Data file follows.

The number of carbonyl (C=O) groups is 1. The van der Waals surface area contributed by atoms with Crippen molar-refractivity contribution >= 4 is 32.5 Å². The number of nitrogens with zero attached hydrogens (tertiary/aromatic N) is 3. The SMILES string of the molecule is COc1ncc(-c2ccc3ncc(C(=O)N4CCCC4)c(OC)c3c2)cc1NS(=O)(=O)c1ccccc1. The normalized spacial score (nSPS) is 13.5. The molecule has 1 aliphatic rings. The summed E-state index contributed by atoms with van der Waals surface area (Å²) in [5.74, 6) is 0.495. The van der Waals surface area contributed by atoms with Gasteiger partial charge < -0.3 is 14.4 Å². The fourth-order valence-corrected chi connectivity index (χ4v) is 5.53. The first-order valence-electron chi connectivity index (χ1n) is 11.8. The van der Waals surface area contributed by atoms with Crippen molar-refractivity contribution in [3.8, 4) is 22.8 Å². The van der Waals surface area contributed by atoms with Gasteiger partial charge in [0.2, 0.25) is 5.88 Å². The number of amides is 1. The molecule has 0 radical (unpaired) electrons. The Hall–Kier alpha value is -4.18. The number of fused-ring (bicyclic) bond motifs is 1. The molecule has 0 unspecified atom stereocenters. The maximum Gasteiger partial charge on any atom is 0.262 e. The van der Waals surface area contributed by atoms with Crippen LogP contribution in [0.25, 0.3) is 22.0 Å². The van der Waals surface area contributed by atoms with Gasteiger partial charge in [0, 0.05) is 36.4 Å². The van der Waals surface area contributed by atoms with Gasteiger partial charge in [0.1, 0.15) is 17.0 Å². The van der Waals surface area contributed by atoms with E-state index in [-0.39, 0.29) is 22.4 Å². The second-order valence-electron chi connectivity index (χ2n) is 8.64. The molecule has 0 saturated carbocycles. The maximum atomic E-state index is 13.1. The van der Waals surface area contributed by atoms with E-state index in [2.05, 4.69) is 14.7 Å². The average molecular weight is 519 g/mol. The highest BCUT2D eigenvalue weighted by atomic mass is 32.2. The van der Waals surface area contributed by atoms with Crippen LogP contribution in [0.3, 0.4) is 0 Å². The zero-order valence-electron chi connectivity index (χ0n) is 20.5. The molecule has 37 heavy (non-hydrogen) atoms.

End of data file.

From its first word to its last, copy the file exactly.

The number of carbonyl (C=O) groups is 1. The van der Waals surface area contributed by atoms with Crippen molar-refractivity contribution >= 4 is 32.5 Å². The number of nitrogens with zero attached hydrogens (tertiary/aromatic N) is 3. The SMILES string of the molecule is COc1ncc(-c2ccc3ncc(C(=O)N4CCCC4)c(OC)c3c2)cc1NS(=O)(=O)c1ccccc1. The normalized spacial score (nSPS) is 13.5. The molecule has 1 aliphatic rings. The summed E-state index contributed by atoms with van der Waals surface area (Å²) in [5.74, 6) is 0.495. The van der Waals surface area contributed by atoms with Gasteiger partial charge < -0.3 is 14.4 Å². The fourth-order valence-corrected chi connectivity index (χ4v) is 5.53. The first-order valence-electron chi connectivity index (χ1n) is 11.8. The van der Waals surface area contributed by atoms with Crippen molar-refractivity contribution in [3.8, 4) is 22.8 Å². The van der Waals surface area contributed by atoms with Gasteiger partial charge in [0.2, 0.25) is 5.88 Å². The number of amides is 1. The molecule has 0 radical (unpaired) electrons. The Hall–Kier alpha value is -4.18. The number of fused-ring (bicyclic) bond motifs is 1. The molecule has 0 unspecified atom stereocenters. The maximum Gasteiger partial charge on any atom is 0.262 e. The van der Waals surface area contributed by atoms with Crippen LogP contribution in [0.25, 0.3) is 22.0 Å². The van der Waals surface area contributed by atoms with Gasteiger partial charge in [0, 0.05) is 36.4 Å². The van der Waals surface area contributed by atoms with Gasteiger partial charge in [0.1, 0.15) is 17.0 Å². The van der Waals surface area contributed by atoms with E-state index in [-0.39, 0.29) is 22.4 Å². The second-order valence-electron chi connectivity index (χ2n) is 8.64. The molecule has 0 saturated carbocycles. The maximum atomic E-state index is 13.1. The van der Waals surface area contributed by atoms with E-state index in [2.05, 4.69) is 14.7 Å². The average molecular weight is 519 g/mol. The highest BCUT2D eigenvalue weighted by atomic mass is 32.2. The van der Waals surface area contributed by atoms with Crippen LogP contribution in [0.3, 0.4) is 0 Å². The zero-order valence-electron chi connectivity index (χ0n) is 20.5. The molecule has 37 heavy (non-hydrogen) atoms.